This week, the Seahawks are hoping history repeats itself in Germany, another European country that is home to a big Seahawks following. Dating back to when NFL games started being shown on German television in the middle of last decade, the Seahawks have become one of the popular NFL teams in that country, because fresh off back-to-back Super Bowl runs, their games were frequently televised, not to mention the star power those teams had.
The Seahawks will prepare for all crowd-noise scenarios—a pro-Seahawks crowd, a pro-Bucs one, or a more neutral crowd that cheers at less predictable times—but they're optimistic that the 12s, both ones from Germany and those who made the trip from Seattle or elsewhere, will create a memorable environment.
"German fans are going to embrace us and love us," he said. "I'm not sure on if they know who to root for, but we'll make sure they are with us when we step on that field; that's the goal.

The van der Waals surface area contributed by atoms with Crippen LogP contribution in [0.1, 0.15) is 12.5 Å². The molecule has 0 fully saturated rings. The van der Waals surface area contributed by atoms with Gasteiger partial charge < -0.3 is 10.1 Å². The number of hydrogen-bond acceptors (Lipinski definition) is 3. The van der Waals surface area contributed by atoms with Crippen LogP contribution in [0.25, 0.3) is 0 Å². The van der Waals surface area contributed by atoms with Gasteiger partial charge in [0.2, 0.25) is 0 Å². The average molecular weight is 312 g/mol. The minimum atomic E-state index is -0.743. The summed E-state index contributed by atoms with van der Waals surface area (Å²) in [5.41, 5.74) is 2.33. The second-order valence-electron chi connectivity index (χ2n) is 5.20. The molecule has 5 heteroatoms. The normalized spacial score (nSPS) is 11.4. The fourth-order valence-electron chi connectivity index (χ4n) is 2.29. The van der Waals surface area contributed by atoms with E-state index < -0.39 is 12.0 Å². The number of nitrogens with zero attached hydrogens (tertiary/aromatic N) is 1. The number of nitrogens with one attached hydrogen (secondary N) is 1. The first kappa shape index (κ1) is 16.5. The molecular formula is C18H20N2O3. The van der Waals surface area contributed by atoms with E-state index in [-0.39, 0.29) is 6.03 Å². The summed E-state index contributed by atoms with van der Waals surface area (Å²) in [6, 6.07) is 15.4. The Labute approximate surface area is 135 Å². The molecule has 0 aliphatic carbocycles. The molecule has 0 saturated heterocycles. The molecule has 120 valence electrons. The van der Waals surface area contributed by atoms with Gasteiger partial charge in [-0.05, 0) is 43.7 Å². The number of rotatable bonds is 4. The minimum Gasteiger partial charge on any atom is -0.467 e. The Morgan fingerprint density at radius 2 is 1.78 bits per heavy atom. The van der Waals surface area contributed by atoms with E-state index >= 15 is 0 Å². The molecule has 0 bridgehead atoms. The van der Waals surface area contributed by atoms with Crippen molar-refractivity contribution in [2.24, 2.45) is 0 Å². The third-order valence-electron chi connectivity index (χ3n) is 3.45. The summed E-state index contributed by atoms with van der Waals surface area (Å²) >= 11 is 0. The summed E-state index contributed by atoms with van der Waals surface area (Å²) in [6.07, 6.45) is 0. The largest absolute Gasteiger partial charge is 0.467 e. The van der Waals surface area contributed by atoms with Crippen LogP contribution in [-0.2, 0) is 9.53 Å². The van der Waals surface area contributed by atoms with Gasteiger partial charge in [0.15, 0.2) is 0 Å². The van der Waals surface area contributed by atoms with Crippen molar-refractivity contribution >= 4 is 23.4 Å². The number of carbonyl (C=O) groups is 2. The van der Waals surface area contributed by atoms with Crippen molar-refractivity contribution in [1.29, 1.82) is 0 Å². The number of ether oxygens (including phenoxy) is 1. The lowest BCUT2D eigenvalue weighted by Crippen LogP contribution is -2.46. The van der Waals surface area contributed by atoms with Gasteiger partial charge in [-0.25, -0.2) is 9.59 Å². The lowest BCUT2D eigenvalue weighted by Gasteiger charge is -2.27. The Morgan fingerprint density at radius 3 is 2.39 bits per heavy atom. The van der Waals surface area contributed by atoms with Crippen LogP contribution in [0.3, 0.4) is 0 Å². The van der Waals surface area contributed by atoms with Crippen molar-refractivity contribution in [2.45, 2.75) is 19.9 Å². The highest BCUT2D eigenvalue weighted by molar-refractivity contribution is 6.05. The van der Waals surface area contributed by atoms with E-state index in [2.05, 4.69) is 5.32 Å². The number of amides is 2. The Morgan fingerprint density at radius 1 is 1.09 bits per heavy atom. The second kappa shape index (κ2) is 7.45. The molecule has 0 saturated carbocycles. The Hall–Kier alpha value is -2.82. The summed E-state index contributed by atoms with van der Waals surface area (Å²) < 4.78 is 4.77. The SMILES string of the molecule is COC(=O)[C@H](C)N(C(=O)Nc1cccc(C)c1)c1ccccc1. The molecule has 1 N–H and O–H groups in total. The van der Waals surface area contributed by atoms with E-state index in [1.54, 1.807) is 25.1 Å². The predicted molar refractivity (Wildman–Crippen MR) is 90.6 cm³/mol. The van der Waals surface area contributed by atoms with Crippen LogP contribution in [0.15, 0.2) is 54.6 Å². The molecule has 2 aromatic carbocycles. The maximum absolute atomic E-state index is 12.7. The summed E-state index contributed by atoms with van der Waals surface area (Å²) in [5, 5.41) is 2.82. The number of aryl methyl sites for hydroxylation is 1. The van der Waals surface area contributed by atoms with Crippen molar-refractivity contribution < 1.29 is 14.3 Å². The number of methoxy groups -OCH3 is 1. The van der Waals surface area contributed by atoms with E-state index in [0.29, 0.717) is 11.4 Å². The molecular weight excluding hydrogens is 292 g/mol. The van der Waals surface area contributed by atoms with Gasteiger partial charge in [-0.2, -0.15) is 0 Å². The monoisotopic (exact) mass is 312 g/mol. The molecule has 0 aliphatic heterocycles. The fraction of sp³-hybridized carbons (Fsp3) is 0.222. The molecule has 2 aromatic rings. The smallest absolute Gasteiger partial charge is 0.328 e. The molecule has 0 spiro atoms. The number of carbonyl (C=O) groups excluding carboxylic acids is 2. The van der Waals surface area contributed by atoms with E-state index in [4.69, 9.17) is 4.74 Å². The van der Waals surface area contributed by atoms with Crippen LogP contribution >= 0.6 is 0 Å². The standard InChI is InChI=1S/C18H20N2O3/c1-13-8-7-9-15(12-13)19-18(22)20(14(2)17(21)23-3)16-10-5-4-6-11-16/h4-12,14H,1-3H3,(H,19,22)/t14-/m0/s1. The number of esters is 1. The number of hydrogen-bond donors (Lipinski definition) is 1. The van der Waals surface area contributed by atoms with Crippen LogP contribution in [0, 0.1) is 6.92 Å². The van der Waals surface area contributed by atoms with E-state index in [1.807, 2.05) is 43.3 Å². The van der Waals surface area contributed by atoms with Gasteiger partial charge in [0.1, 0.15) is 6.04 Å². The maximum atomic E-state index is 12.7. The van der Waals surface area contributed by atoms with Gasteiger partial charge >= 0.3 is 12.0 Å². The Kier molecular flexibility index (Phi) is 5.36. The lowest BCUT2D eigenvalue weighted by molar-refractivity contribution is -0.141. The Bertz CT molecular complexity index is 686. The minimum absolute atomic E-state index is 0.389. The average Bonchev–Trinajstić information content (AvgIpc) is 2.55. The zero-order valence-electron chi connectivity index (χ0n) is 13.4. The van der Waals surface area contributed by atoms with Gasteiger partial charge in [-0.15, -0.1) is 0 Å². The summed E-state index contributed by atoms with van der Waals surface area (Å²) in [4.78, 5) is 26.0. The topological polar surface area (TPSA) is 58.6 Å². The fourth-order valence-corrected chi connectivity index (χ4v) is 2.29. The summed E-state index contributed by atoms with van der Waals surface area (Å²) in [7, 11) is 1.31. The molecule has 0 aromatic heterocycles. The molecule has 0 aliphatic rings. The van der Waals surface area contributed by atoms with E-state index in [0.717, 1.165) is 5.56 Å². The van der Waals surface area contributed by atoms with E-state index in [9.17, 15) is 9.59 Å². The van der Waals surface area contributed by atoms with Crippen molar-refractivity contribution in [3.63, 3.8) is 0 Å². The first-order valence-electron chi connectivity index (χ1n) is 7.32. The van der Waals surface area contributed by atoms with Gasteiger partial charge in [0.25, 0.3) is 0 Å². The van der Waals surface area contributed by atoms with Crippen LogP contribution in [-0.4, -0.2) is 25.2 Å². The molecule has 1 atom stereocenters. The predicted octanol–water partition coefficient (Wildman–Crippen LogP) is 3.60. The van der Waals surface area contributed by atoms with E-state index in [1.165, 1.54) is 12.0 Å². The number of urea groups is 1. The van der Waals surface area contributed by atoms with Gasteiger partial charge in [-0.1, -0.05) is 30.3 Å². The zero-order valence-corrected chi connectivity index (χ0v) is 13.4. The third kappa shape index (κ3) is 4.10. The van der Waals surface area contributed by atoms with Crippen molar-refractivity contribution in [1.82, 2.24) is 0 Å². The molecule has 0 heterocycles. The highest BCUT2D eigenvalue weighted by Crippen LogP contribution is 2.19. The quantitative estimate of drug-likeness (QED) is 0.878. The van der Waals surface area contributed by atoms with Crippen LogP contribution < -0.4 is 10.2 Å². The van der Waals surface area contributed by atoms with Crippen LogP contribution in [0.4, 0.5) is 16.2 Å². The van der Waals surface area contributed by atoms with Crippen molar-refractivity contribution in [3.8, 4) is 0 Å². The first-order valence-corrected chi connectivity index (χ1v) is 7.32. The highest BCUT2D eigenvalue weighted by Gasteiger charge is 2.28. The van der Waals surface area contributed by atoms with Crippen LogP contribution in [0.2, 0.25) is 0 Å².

"I feel like the Germans are going to do their thing. They are great hosts. They have been preparing and organizing and making sure everything is set up. It's going to be a party. I already know they are excited, and it's going to be a Super Bowl in every sense of the word."
2. Can one of the NFL's most productive pass rushes get to Tom Brady?
The Seahawks' recent defensive turnaround has taken place for a number of reasons, and one of them has been a resurgent pass rush that has become one of the best in the NFL over the past month. After recording only eight sacks in their first five games, the Seahawks have piled up 19 in the last four games, bringing their season total to 27th, the fourth most in the NFL despite that quiet start.